research, professional licensing, and think tanks—were
created, in the
late nineteenth and early twentieth centuries, explicitly to counter
the populist inclinations of various institutions, one of which was the
In fact, what the prophets of Internet
journalism believe themselves to be fighting
against—journalism in the
hands of an enthroned few, who speak in a voice of phony, unearned
authority to the passive masses—is, as a historical
a straw man.
Putting aside more conspiratorially-minded critics of the mainstream
media, genuine practical concerns and mounting evidence suggest
Western media has been co-opted by Hezbollah in Lebanon to a
significant agree. So much so, in fact, that it may be unable to paint
an accurate picture of the current conflict.
The two year old image at right is from a Reuters video of
Palestinian terrorists escaping from an action in Israel with the aid
of a UN van. Video here.
The decision by America's MSM not to publish it at the time may
represent press bias, or that its concern for American's right to know
is somewhat selective. However, it also serves to make another
Service organizations like the UN and the Red Cross often rely on
local individuals to flesh out their staffs. Obviously, there are areas
of the world where it's difficult to tell the good guys from the bad
and sometimes the bad guys may represent the majority of the local
population. Such may be the case in Southern Lebanon and it invites the
kind of co-optation witnessed above.
With the MSM having decided to rely heavily on local stringers in
covering the Israeli Hezbollah conflict in Southern Lebanon, their
coverage appears to have fallen prey to manipulation by a terrorist
group, or at least its propaganda machine.
The fauxtography scandal is blowing out of control as proof after proof rolls in how much of the self-described photojournalism coming out of Lebanon is illegitimate. If you're a blogger (or are reading some) covering the story, drop me an email at firstname.lastname@example.org and I'll include a link in this roundup. And of course, you can link in the comments as well. Comments are now open to unregistered users.
UPDATE 6:25. After an overnight hardware failure, NB is back up and running. The links will begin momentarily.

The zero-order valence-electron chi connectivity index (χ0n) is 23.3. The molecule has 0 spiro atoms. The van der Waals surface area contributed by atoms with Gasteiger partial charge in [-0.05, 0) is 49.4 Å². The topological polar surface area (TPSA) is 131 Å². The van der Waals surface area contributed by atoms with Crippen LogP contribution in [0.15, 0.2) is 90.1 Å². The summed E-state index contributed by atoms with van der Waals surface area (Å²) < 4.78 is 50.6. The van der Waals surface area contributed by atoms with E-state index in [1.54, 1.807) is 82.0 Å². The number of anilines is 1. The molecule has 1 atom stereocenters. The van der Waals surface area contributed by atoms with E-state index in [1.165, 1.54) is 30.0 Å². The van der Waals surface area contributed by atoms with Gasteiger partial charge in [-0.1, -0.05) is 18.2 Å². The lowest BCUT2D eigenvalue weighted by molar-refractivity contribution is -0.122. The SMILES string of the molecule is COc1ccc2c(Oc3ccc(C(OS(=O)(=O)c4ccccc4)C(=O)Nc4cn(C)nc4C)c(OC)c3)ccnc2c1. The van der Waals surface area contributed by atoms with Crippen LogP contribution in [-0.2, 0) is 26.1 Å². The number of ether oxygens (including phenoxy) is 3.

UPDATE 6:38. Snapped Shot is another blog worth checking out. Keep those links coming, folks!
UPDATE 7:05. Via NB reader Geepers comes this link to a German TV news show proving that the infamous Salam Daher, aka "greenhelmetguy," is a stage manager for Hezbollah. The video shows him rehearsing the removal of a body from an ambulance and giving directions to the camera operator.
Bloggers—and to a much lesser extent some media outlets—have paid
considerable attention to specific examples of media manipulation in
the war being fought between Hezbollah and the IDF in Lebanon and
Israel, but we seem be under-covering the overall framing of the
media's coverage, particularly when it comes to the subject matter
chosen for coverage.
This comes into sharp relief when contrasted against the coverage
we've become used to from the war in Iraq, particularly as it relates
to the media coverage allowed and provided by two different
insurgencies in Lebanon's Hezbollah and Iraq's predominately Sunni
In Iraq, we’ve become somewhat used to embedded reporters reporting
from both sides of the conflict with a fairly wide latitude to operate.
Stringers, both print media and photographers, have occasionally
embedded within the insurgency, providing coverage from ambushes and
sniper's nests alike. The insurgents themselves often seem to be media
hungry, filming operations themselves and often releasing the tapes to
the media or producing them on DVDs for public consumption in Iraq and
throughout the Middle East.
By and large, the vast majority of video reporting allowed and
encouraged by the Iraqi insurgency is combat-related. IED ambushes are
particularly popular, often released as montages set to Islamist music
as propaganda videos. The Iraqi insurgents have often seemed intent on
portraying themselves as rebel forces actively waging a war for the
people, whether or not the people would always agree.
Hezbollah, however, seems to be fighting a different kind of media war.
The Anti-Defamation League (ADL), a prominent organization that has been combatting anti-Semitism and bigotry for 90 years, has issued a letter to MSNBC Countdown host Keith Olbermann. The letter, dated July 28, 2006, takes serious issue with Olbermann's repeated use of the Nazi salute while badgering Bill O'Reilly. The body of ADL's letter begins as follows: